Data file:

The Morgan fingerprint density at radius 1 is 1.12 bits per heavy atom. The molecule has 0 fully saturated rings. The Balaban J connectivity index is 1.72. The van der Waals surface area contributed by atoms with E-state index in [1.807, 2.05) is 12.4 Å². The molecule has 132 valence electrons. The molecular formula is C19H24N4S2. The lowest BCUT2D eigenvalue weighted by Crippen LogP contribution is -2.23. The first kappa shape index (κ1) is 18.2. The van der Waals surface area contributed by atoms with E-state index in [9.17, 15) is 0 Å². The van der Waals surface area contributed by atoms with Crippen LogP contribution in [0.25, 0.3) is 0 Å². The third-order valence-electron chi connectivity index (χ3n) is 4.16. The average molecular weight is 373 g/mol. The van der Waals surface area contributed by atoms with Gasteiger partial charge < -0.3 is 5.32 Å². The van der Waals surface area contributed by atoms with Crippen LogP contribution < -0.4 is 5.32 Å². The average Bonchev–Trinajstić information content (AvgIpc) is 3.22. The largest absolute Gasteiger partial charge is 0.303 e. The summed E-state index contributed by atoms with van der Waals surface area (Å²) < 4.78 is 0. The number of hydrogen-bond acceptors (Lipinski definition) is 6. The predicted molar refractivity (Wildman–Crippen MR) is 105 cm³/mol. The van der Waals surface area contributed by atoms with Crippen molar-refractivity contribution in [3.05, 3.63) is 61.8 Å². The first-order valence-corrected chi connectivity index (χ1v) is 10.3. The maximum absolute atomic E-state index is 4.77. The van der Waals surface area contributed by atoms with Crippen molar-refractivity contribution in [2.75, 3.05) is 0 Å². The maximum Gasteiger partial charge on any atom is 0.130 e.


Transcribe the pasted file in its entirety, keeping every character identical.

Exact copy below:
The Morgan fingerprint density at radius 1 is 1.12 bits per heavy atom. The molecule has 0 fully saturated rings. The Balaban J connectivity index is 1.72. The van der Waals surface area contributed by atoms with E-state index in [1.807, 2.05) is 12.4 Å². The molecule has 132 valence electrons. The molecular formula is C19H24N4S2. The lowest BCUT2D eigenvalue weighted by Crippen LogP contribution is -2.23. The first kappa shape index (κ1) is 18.2. The van der Waals surface area contributed by atoms with E-state index in [9.17, 15) is 0 Å². The van der Waals surface area contributed by atoms with Crippen LogP contribution in [0.25, 0.3) is 0 Å². The third-order valence-electron chi connectivity index (χ3n) is 4.16. The average molecular weight is 373 g/mol. The van der Waals surface area contributed by atoms with Gasteiger partial charge < -0.3 is 5.32 Å². The van der Waals surface area contributed by atoms with Crippen LogP contribution < -0.4 is 5.32 Å². The average Bonchev–Trinajstić information content (AvgIpc) is 3.22. The largest absolute Gasteiger partial charge is 0.303 e. The summed E-state index contributed by atoms with van der Waals surface area (Å²) < 4.78 is 0. The number of hydrogen-bond acceptors (Lipinski definition) is 6. The predicted molar refractivity (Wildman–Crippen MR) is 105 cm³/mol. The van der Waals surface area contributed by atoms with Crippen molar-refractivity contribution in [3.05, 3.63) is 61.8 Å². The first-order valence-corrected chi connectivity index (χ1v) is 10.3. The maximum absolute atomic E-state index is 4.77. The van der Waals surface area contributed by atoms with Crippen molar-refractivity contribution in [2.75, 3.05) is 0 Å². The maximum Gasteiger partial charge on any atom is 0.130 e.